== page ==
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Union workers circled around burn barrels outside John Deere Seeding Group on Saturday in Moline, Ill., discussing the new “last, best and final offer” Deere made to the UAW on Friday afternoon.
“Hopefully this will be over soon,” one worker said, his hood wrapped around his head and his gloved hands in his pockets to ward off the 30-degree weather. “Everyone wants to get back to work with the holidays.”
Workers said the media probably “knows more than they do,” but they’d heard the third agreement included “modest modifications,” and they were hopeful it would be enough to end the strike.
Deere made its last, best and final offer to the UAW negotiating team Friday night.
UAW spokesman Brian Rothenberg said the new offer contains modest modifications to the last tentative agreement presented for ratification on November 2. He did not specify what the changes were.
The UAW rejected the second tentative agreement on a 55 percent to 45 percent vote, but gained majority support from some Quad-City union locals. It was rejected by locals in Waterloo and Dubuque.
‘Last, best, and final offer’
The modified agreement isn’t just a tentative agreement, according to Rothenberg. With the second tentative agreement, Deere announced it was their “last, best, and final offer” after the vote. This time, Deere officially declared this the last, best and final offer at the negotiating table, which could potentially trigger legal action, Rothenberg said.
“I know it’s caused a lot of confusion,” Rothenberg said. “I’ve had people say, ‘Well, you know, is it a tentative agreement?’ Well, yes, it is. But it just has a different connotation to it if it goes down.”
James Cooney, employment law expert at Rutgers University, said although declaring best and final offers isn’t unheard of, it doesn’t take place in every labor negotiation.
“Employers often claim to be making a last, best, final offer as leverage in bargaining to try to intimidate the union,” Cooney said.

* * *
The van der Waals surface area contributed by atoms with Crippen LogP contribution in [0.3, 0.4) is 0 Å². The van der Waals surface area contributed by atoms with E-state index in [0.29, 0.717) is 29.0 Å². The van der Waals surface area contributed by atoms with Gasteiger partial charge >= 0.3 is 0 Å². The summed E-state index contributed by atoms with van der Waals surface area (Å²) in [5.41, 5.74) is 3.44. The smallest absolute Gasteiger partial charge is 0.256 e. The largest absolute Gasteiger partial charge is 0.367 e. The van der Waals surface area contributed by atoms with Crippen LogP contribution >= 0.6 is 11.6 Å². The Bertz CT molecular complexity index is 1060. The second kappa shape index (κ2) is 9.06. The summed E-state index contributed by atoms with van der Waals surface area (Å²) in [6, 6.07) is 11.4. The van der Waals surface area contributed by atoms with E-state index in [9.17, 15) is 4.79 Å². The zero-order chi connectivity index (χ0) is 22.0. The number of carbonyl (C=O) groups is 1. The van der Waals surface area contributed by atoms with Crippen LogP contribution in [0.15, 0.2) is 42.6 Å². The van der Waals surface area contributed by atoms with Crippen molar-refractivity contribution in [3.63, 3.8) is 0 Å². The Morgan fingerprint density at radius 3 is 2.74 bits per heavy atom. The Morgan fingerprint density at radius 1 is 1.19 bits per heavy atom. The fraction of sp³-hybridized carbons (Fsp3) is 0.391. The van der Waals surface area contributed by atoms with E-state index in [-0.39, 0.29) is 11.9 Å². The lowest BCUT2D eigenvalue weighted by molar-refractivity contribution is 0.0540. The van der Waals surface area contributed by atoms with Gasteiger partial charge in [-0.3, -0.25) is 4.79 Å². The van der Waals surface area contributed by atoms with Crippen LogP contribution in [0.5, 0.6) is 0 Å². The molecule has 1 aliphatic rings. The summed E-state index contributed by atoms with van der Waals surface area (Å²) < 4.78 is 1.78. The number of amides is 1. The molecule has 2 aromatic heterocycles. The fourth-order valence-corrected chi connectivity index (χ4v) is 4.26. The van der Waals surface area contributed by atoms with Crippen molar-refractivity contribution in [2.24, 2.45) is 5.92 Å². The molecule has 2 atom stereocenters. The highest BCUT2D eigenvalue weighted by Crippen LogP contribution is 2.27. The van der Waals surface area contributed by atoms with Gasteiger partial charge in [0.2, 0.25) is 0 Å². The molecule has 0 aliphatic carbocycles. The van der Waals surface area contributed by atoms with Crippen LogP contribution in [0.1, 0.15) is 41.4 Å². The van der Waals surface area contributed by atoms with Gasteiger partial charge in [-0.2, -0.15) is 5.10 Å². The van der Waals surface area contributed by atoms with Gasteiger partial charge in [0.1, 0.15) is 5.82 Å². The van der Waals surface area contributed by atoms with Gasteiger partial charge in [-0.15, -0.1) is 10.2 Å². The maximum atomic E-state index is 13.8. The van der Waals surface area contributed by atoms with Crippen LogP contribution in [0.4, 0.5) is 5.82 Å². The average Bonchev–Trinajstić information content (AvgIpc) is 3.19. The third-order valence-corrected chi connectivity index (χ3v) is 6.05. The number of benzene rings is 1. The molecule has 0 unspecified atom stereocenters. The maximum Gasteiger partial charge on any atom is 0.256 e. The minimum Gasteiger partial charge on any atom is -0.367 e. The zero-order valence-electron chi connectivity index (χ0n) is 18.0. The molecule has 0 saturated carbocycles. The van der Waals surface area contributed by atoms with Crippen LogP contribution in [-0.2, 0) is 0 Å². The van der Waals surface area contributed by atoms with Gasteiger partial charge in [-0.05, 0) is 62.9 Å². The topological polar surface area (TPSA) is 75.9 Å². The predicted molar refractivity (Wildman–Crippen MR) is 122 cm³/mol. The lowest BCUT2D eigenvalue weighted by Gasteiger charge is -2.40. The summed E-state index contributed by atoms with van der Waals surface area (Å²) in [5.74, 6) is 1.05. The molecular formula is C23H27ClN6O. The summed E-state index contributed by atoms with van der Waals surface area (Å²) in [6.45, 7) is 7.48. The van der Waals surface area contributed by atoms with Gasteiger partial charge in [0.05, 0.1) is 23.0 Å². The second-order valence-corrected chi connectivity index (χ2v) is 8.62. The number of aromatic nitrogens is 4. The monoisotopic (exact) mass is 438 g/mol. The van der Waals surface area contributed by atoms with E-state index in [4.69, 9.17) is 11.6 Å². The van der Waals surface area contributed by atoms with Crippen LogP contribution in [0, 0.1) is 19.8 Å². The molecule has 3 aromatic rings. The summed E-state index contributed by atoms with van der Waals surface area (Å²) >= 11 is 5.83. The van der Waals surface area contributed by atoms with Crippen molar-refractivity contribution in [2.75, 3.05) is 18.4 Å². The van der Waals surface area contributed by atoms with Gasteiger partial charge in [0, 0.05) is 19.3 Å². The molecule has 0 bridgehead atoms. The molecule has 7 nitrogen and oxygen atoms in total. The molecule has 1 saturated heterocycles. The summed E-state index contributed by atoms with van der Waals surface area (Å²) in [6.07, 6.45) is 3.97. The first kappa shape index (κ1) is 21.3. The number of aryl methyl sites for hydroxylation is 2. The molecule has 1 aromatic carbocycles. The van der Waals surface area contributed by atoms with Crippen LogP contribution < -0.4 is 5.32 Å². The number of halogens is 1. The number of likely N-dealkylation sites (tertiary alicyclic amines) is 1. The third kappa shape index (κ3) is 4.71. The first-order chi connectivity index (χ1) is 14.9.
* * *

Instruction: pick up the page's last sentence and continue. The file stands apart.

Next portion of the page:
Cooney said an official best and last offer could signify Deere is at an impasse in negotiations. The National Labor Relations Board requires an employer and unions to actively negotiate on employment terms “until they agree on a labor contract or reach a stand-off or ‘impasse.’ ” An impasse is a total breakdown of the bargaining process that occurs after good-faith negotiations and exhausted perspectives, according to the NLRB.
“That’s not an agreement with the company when saying ‘Hey, this is our last, best, final offer,’ ” Cooney said. “A union may take that back to the membership but, on the other hand, may choose not to, especially if it’s perceived as more of a threat. And that’s why there’s probably more going on behind the scenes than certainly I’m aware of, on both sides.”
If they are truly at an impasse and the union votes this offer down, Deere has the ability to implement the terms of it with employees working during the strike, Cooney said. Workers would be expected to continue their strike even if the agreement is implemented for remaining employees.
“If there is a true impasse, the law does allow an employer to unilaterally impose the conditions, but very often, there’s not a true impasse, and a third party, such as the National Labor Relations Board might disagree that there was no further room for bargaining,” Cooney said.
The UAW could file an unfair labor practice charge with the NLRB if the new agreement is implemented, he said.
In such cases, NLRB investigates, and if a company is found guilty of refusal to bargain, the NLRB can restore the old agreement and force the parties back to the negotiating table.
But if the NLRB decides the parties are at a true impasse, the company is legally allowed to implement the new agreement and hire replacement workers.
“It depends on so many moving parts,” Cooney said.
To keep negotiations open, Deere and the UAW could bring in a third-party mediator, like someone from the Federal Mediation and Conciliation Service, if they haven’t already.
“I hope the parties would be open to a mediator getting involved,” Cooney said. “But that’s really up to them.”